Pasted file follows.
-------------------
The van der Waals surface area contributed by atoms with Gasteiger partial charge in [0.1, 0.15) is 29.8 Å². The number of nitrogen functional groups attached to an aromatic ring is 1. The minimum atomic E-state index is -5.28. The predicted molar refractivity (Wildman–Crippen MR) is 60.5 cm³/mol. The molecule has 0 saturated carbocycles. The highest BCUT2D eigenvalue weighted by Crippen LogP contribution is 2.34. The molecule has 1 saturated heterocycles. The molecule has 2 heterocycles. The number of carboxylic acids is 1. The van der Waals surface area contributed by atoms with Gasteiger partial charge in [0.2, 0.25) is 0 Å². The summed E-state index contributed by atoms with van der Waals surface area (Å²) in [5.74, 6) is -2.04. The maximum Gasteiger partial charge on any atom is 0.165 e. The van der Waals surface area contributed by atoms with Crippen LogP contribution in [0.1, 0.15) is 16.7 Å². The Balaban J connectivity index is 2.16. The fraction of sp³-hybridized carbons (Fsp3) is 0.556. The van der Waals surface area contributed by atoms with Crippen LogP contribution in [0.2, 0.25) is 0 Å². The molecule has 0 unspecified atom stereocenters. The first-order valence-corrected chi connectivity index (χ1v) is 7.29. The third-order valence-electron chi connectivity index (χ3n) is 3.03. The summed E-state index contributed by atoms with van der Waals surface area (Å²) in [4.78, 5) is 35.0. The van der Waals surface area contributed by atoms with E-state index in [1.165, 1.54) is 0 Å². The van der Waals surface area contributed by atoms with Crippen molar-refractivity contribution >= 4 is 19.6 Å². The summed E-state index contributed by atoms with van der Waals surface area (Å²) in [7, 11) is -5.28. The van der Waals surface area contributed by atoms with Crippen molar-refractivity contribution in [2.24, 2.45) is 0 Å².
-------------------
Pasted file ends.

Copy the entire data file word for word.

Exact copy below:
The van der Waals surface area contributed by atoms with Gasteiger partial charge in [0.1, 0.15) is 29.8 Å². The number of nitrogen functional groups attached to an aromatic ring is 1. The minimum atomic E-state index is -5.28. The predicted molar refractivity (Wildman–Crippen MR) is 60.5 cm³/mol. The molecule has 0 saturated carbocycles. The highest BCUT2D eigenvalue weighted by Crippen LogP contribution is 2.34. The molecule has 1 saturated heterocycles. The molecule has 2 heterocycles. The number of carboxylic acids is 1. The van der Waals surface area contributed by atoms with Gasteiger partial charge in [0.2, 0.25) is 0 Å². The summed E-state index contributed by atoms with van der Waals surface area (Å²) in [5.74, 6) is -2.04. The maximum Gasteiger partial charge on any atom is 0.165 e. The van der Waals surface area contributed by atoms with Crippen LogP contribution in [0.1, 0.15) is 16.7 Å². The Balaban J connectivity index is 2.16. The fraction of sp³-hybridized carbons (Fsp3) is 0.556. The van der Waals surface area contributed by atoms with Crippen LogP contribution in [0.2, 0.25) is 0 Å². The molecule has 0 unspecified atom stereocenters. The first-order valence-corrected chi connectivity index (χ1v) is 7.29. The third-order valence-electron chi connectivity index (χ3n) is 3.03. The summed E-state index contributed by atoms with van der Waals surface area (Å²) in [4.78, 5) is 35.0. The van der Waals surface area contributed by atoms with E-state index in [1.165, 1.54) is 0 Å². The van der Waals surface area contributed by atoms with Crippen molar-refractivity contribution >= 4 is 19.6 Å². The summed E-state index contributed by atoms with van der Waals surface area (Å²) in [7, 11) is -5.28. The van der Waals surface area contributed by atoms with Crippen molar-refractivity contribution in [2.24, 2.45) is 0 Å².